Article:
Category Archives: Gear Reviews

Microphone Review: GLS Audio ES-57 and ES-58

GLS ES-57 & ES58


I am starting a new feature, highlighting some of my more popular posts for new visitors to this blog.  This article,  originally published in June of 2012, has been this blog’s most popular post.

Incidentally, I continue to use these microphones in my studio.   I have yet to have any issues with them.  They are solid work horse mics that do an excellent job.   Please feel free to contact me with any questions or comments.


I first heard about these microphones while browsing though the forums over at Gearslutz. These low cost Shure SM57 and SM58 knockoffs, available through Orange County Speaker, rated very well with people from the on-line recording community. Because they are so inexpensive – as of this writing, the mics sell for $29.99 (U.S.) each (You can get a slightly better deal if you buy them in quantity) – I decided to take the plunge and order one ES-57, (SM57 copy) and one ES-58-S (SM58 copy with an on and off switch). I would find out for myself if the internet hype on these mics was true.

Testing 1…2…3…

So how do these mics compare to their more expensive counterparts? The first mic I tested was a ES-58-S. Right out of the box, I noticed the weight of the microphone. This isn’t some lightweight mic that’s going to fall apart with ordinary use. In fact, it seems built like a tank and can obviously handle the normal wear and tear of both studio and live use.

My first test was to use it for a vocal recording. I have to say, the results were astonishing. The mic seemed to have more of a Beta 58 sound than that of a standard SM58. The mids and highs were clear and crisp.

After my promising start with the ES-58, I was anxious to crack open the ES-57 to see what it could do. Once again, I was impressed by the feel and the weight of the mic. My first test with the ES-57 was to see what kind of results I could get recording an acoustic guitar. I aimed the mic near the 12th fret of my trusty Guild D4 guitar, positioned it about 6 inches away and started playing. The results were excellent and in my opinion, just as good as an SM57.

To further test these mics, I recorded snare drum hits, with both sticks and brushes, and also tried them out on some hi-hats. Again the results were excellent and definitely comparable to the more expensive SM57 or SM58.


The bottom line – these mics are winners! I will definitely be utilizing them in future recordings. Since you can get three of these mics for less than the price of one of the higher priced Shure microphones, it’s obviously a great deal. If you are looking for new dynamic mics for your band or for your studio, you can’t go wrong with the GLS Audio mics.


Model Number: ES-57
Uni-Directional Dynamic Microphone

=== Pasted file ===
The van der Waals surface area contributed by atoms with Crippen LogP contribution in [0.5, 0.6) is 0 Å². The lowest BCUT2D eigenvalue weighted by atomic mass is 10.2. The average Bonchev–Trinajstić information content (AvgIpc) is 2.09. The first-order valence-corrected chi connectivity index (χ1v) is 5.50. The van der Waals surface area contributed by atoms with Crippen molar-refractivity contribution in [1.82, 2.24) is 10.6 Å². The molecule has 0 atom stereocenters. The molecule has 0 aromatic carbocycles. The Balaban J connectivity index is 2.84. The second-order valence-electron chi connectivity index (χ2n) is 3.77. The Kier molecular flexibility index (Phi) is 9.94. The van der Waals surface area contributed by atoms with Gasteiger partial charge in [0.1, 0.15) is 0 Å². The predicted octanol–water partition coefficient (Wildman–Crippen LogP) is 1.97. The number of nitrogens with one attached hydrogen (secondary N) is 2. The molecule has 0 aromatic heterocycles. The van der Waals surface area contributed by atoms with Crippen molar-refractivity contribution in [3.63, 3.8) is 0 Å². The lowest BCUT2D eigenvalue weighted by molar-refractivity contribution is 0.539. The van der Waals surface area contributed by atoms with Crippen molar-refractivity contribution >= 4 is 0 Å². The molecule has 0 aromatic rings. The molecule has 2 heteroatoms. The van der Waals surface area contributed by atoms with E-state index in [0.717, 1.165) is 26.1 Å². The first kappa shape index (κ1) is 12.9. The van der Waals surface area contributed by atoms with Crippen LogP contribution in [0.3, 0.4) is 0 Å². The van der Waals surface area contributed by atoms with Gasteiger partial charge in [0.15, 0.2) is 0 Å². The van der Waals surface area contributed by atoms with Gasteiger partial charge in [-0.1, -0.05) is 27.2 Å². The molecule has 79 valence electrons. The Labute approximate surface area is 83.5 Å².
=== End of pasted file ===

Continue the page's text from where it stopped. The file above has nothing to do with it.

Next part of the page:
Designed for Musical Instruments & Drums
Sensitivity: -72dB at 1,000 Hz (Open Circuit Voltage)
Frequency Range: 40 Hz – 15,000 Hz
Lo-Z XLR 3 Pin Balanced
Impedance: 300 ohms at 1,000 Hz
Size: 6 3/8″ long x 1 3/8″ Head x 7/8″ End

Model Number: ES-58
Uni-Directional Dynamic Vocal Microphone
Frequency Response: 50 Hz – 15,000 Hz
Sensitivity: -72dB at 1,000 Hz (Open Circuit Voltage)
Dual Z Compatibility
(Lo-Z XLR 3 Pin Balanced & Hi-Z 1/4″)
Impedance: 300 ohms at 1,000 Hz
Size: 6 7/8″ long x 2″ Ball x 7/8″ End

Originally Published 02/12

JUNE 2012 UPDATE: Here’s a song I recorded with the GLS mics

Tape Op Magazine: Great Free Resource

Tape Op Magazine

A great magazine

Tape Op Magazine has been around since 1996. Each bi-monthly issue is packed with a wealth of information for the recording musician – Everything from interviews with producers and engineers, to reviews of the latest gear and recording technology. I love reading about the famous and not so famous people who worked behind-the-scenes to create some of iconic recordings that helped influence my musical tastes. Besides hearing about these people, you also get to read about some of the famous recording studios where the magic was created. In addition, you will find many valuable recording tips to help you in your own musical pursuits. Tape Op Magazine is one of the few magazines I read from cover to cover. If you are a recording musician, this is a must have resource.

Did I mention that mail subscriptions of the print edition are free? That’s right. For people who live in the United States and the United Kingdom, magazine subscriptions are free.

Click on this link and get started with your subscription. You won’t be sorry.


Dearly Departed Gear: Five Things I Should Have Never Parted With

When thinking about some of the musical gear I have parted with over the years, I sometimes feel remorseful. Sure, there were things I acquired that I am glad I got rid of. (For example, an old Behringer Mixer that was a noisy as Niagara Falls. Good riddance!) There are other pieces of gear, that in retrospect, I wish I still had. At the time, I am sure I had good reason to get rid of some it – financial needs, efficiency or helping out a friend. However valid the reason may have been, I still can’t shake my feelings of regret. Here’s a list of five pieces of gear I wish I still owned:

Premier Spring Reverb Unit

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